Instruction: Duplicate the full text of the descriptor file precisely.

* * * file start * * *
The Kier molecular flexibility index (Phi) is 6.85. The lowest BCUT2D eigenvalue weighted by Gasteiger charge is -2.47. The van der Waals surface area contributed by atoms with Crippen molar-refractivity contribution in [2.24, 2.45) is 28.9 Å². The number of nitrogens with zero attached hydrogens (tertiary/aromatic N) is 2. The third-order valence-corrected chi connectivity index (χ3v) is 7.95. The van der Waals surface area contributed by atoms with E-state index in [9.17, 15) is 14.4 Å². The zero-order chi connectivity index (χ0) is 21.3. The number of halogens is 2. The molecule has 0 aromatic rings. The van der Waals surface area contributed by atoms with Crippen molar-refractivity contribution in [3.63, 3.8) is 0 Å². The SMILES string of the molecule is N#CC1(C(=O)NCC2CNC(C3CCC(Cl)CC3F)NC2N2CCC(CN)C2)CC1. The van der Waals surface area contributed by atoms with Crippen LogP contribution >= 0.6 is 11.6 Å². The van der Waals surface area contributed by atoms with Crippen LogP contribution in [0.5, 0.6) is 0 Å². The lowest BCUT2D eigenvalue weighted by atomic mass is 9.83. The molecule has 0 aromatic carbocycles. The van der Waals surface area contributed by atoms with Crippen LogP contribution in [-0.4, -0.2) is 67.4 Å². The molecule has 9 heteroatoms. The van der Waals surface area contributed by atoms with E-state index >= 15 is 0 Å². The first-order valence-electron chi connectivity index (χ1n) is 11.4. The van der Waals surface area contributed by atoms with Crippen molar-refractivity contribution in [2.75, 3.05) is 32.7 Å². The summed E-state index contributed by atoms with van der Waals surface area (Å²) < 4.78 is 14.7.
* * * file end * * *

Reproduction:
The Kier molecular flexibility index (Phi) is 6.85. The lowest BCUT2D eigenvalue weighted by Gasteiger charge is -2.47. The van der Waals surface area contributed by atoms with Crippen molar-refractivity contribution in [2.24, 2.45) is 28.9 Å². The number of nitrogens with zero attached hydrogens (tertiary/aromatic N) is 2. The third-order valence-corrected chi connectivity index (χ3v) is 7.95. The van der Waals surface area contributed by atoms with E-state index in [9.17, 15) is 14.4 Å². The zero-order chi connectivity index (χ0) is 21.3. The number of halogens is 2. The molecule has 0 aromatic rings. The van der Waals surface area contributed by atoms with Crippen molar-refractivity contribution in [3.63, 3.8) is 0 Å². The SMILES string of the molecule is N#CC1(C(=O)NCC2CNC(C3CCC(Cl)CC3F)NC2N2CCC(CN)C2)CC1. The van der Waals surface area contributed by atoms with Crippen LogP contribution >= 0.6 is 11.6 Å². The van der Waals surface area contributed by atoms with Crippen LogP contribution in [0.5, 0.6) is 0 Å². The lowest BCUT2D eigenvalue weighted by atomic mass is 9.83. The molecule has 0 aromatic carbocycles. The van der Waals surface area contributed by atoms with Crippen LogP contribution in [-0.4, -0.2) is 67.4 Å². The molecule has 9 heteroatoms. The van der Waals surface area contributed by atoms with E-state index >= 15 is 0 Å². The first-order valence-electron chi connectivity index (χ1n) is 11.4. The van der Waals surface area contributed by atoms with Crippen molar-refractivity contribution in [2.75, 3.05) is 32.7 Å². The summed E-state index contributed by atoms with van der Waals surface area (Å²) < 4.78 is 14.7.